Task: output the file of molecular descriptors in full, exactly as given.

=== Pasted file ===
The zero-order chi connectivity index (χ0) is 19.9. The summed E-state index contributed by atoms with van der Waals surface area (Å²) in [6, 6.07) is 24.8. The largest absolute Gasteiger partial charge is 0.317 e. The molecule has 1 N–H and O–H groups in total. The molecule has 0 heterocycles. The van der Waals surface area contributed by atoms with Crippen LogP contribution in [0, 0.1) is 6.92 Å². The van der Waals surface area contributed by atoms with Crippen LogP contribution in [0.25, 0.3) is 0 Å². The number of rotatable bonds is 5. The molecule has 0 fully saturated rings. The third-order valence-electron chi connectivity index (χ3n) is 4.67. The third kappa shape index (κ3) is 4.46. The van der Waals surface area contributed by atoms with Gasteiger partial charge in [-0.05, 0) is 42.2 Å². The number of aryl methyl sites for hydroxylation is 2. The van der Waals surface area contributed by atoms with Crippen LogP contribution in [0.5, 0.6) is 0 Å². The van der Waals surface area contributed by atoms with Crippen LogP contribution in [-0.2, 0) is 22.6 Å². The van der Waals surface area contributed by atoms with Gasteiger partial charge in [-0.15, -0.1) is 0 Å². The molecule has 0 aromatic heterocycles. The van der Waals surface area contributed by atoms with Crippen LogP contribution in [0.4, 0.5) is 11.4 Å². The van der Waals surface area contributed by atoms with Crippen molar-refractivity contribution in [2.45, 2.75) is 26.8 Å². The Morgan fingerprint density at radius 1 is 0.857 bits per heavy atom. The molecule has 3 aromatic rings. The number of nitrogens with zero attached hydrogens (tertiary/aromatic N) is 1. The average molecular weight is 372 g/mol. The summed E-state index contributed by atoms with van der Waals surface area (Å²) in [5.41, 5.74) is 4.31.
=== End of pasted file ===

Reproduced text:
The zero-order chi connectivity index (χ0) is 19.9. The summed E-state index contributed by atoms with van der Waals surface area (Å²) in [6, 6.07) is 24.8. The largest absolute Gasteiger partial charge is 0.317 e. The molecule has 1 N–H and O–H groups in total. The molecule has 0 heterocycles. The van der Waals surface area contributed by atoms with Crippen LogP contribution in [0, 0.1) is 6.92 Å². The van der Waals surface area contributed by atoms with Crippen LogP contribution in [0.25, 0.3) is 0 Å². The number of rotatable bonds is 5. The molecule has 0 fully saturated rings. The third-order valence-electron chi connectivity index (χ3n) is 4.67. The third kappa shape index (κ3) is 4.46. The van der Waals surface area contributed by atoms with Gasteiger partial charge in [-0.05, 0) is 42.2 Å². The number of aryl methyl sites for hydroxylation is 2. The van der Waals surface area contributed by atoms with Crippen LogP contribution in [0.5, 0.6) is 0 Å². The van der Waals surface area contributed by atoms with Crippen LogP contribution in [-0.2, 0) is 22.6 Å². The van der Waals surface area contributed by atoms with Gasteiger partial charge in [-0.15, -0.1) is 0 Å². The molecule has 0 aromatic heterocycles. The van der Waals surface area contributed by atoms with Crippen LogP contribution in [0.4, 0.5) is 11.4 Å². The van der Waals surface area contributed by atoms with Crippen molar-refractivity contribution in [2.45, 2.75) is 26.8 Å². The Morgan fingerprint density at radius 1 is 0.857 bits per heavy atom. The molecule has 3 aromatic rings. The number of nitrogens with zero attached hydrogens (tertiary/aromatic N) is 1. The average molecular weight is 372 g/mol. The summed E-state index contributed by atoms with van der Waals surface area (Å²) in [5.41, 5.74) is 4.31.